Bartonella henselae neuroretinitis in patients without cat scratch.

Celiker H, et al. Jpn J Infect Dis. 2018.

Cat-scratch disease (CSD) is a syndrome which is characterized by lymphadenopathy, fever, and skin lesions in association with a cat scratch or bite. Bartonella henselae is the primary bacterial agent responsible for CSD. Here we report serologically proven atypical presentation cases of B henselae neuroretinitis. In this study, three neuroretinitis patients were evaluated. Animal contact histories, ocular examinations, systemic work-up, clinical findings, and treatment compliance of the patients were assessed. All the patients denied a history of a cat or any animal contact, or of having CSD findings. Serologic testing with indirect immunofluorescence assay (IFA) was used for diagnosis of Bartonella neuroretinitis. IFA test results were positive for all patients. Two of the patients were treated with antibiotics. Optic disc edema and macular exudates resolved gradually, and at their last follow-up visits, all the signs had disappeared. There was no disease recurrence after finishing treatment. Serious complications were seen in the untreated patient. In conclusion, even though there may be a lack of systemic signs and symptoms of CSD in a patient with neuroretinitis, B henselae infection should be considered.



This article points out an extremely important point – Bartonella is spreading without a history of cat or animal contact, which begs the question:


I just posted this today and commented that many Lyme/MSIDS patients have Bartonella yet authorities are denying tick involvement:  Here we see far more than ticks carry Bart:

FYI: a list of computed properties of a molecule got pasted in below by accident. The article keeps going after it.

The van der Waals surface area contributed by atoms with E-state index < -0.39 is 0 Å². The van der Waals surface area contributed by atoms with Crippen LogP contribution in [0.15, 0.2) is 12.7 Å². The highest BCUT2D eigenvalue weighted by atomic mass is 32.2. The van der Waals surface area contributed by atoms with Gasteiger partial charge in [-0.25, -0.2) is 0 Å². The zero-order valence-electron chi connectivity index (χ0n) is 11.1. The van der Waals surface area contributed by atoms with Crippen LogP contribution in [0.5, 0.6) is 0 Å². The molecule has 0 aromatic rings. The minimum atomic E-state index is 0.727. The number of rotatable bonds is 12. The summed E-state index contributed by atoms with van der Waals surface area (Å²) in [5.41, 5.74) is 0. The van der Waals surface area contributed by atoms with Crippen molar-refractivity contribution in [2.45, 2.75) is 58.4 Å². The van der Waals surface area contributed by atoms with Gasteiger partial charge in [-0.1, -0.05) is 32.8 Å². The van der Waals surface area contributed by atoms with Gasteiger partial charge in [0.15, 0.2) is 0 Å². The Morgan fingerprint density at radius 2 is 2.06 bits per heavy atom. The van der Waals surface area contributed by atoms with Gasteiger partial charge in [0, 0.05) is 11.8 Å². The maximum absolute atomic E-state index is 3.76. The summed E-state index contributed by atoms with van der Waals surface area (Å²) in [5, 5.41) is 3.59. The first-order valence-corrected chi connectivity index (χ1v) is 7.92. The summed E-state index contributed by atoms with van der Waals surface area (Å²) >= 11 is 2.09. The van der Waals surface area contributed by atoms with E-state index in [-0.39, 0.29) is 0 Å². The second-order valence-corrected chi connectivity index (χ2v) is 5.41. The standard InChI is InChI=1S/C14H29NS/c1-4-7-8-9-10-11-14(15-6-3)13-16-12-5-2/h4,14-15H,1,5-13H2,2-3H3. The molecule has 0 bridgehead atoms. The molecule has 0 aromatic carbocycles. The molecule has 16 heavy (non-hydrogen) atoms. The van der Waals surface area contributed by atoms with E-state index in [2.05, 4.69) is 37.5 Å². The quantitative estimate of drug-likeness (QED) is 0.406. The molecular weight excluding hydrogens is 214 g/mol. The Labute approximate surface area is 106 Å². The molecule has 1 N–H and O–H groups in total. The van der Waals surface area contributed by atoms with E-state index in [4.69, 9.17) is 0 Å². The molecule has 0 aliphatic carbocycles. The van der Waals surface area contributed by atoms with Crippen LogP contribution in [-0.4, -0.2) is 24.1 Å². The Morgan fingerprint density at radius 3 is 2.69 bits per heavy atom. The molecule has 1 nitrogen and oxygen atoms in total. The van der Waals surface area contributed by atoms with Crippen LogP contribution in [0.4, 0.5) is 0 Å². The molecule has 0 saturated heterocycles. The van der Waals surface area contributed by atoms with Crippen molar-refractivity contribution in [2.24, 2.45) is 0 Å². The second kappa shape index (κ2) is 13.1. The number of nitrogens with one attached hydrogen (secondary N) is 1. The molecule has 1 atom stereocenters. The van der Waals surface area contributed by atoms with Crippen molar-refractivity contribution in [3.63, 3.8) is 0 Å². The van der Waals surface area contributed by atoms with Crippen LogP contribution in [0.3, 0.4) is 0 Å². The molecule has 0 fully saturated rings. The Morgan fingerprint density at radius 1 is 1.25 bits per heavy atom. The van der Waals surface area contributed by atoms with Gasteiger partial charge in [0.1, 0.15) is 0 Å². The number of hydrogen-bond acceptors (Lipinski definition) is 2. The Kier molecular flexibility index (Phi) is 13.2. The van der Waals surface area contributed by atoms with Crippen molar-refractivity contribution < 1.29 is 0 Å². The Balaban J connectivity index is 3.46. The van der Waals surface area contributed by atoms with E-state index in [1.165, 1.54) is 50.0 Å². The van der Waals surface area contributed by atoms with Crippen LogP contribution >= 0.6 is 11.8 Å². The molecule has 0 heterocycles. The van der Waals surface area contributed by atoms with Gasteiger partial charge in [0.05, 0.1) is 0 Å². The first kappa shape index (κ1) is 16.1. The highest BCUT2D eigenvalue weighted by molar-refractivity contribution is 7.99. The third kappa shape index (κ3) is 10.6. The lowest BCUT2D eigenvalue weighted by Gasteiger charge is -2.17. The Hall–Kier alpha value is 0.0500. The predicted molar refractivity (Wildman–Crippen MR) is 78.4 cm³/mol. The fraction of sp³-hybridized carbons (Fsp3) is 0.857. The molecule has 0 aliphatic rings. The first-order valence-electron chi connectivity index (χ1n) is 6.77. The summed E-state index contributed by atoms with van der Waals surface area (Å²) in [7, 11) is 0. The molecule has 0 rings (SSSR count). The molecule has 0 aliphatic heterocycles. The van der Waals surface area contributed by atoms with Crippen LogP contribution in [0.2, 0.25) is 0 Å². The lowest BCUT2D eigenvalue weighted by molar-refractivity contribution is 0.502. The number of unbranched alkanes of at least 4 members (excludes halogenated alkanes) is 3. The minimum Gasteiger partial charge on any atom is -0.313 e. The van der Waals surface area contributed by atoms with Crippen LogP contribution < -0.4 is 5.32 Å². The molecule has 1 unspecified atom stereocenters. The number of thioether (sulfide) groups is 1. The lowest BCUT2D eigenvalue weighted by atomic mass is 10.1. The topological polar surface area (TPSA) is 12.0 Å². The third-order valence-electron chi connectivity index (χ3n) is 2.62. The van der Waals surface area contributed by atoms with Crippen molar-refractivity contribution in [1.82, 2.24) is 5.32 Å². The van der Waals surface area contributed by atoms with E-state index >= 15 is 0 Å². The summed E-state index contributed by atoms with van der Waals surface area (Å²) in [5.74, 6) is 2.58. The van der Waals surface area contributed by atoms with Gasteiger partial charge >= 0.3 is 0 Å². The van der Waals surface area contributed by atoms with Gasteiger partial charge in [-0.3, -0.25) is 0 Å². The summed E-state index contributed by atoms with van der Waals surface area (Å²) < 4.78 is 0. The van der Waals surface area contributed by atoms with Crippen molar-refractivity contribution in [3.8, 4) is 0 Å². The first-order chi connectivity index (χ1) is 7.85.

Arthropod vectors including fleas and flea feces, biting flies such as sand flies and horn flies, the human body louse, mosquitoes, and ticks; through bites and scratches of reservoir hosts; and potentially from needles and syringes in the drug addicted. Needle stick transmission to veterinarians has been reported. There is documentation that cats have received it through blood transfusion. 3.2% of blood donors in Brazil were found to carry Bartonella in their blood. Bartonella DNA has been found in dust mites. Those with arthropod exposure have an increased risk, as well as those working and living with pets that have arthropod exposure. 28% of veterinarians tested positively for Bartonella compared with 0% of controls. About half of all cats may be infected with Bartonella – as high as 80% in feral cats and near 40% of domestic cats. In various studies dogs have close to a 50% rate as well. Evidence now suggests it may be transmitted congenitally from mother to child – potentially leading to birth defects.

Is this getting any media coverage?  Nope.  Yet we STILL hear about Zika…..despite the fact mosquitoes here in Wisconsin can’t even carry it!  And according to 2017 CDC data, only SEVEN cases were reported through “presumed” local mosquito transmission in Florida and Texas:

So the question begs to be asked, why are my tax dollars going toward a disease that can’t even be acquired in the state of Wisconsin, yet no work is being done on Bartonella, yet nearly every Wisconsin patient I work with has it?  

Oh, and it can kill you…..


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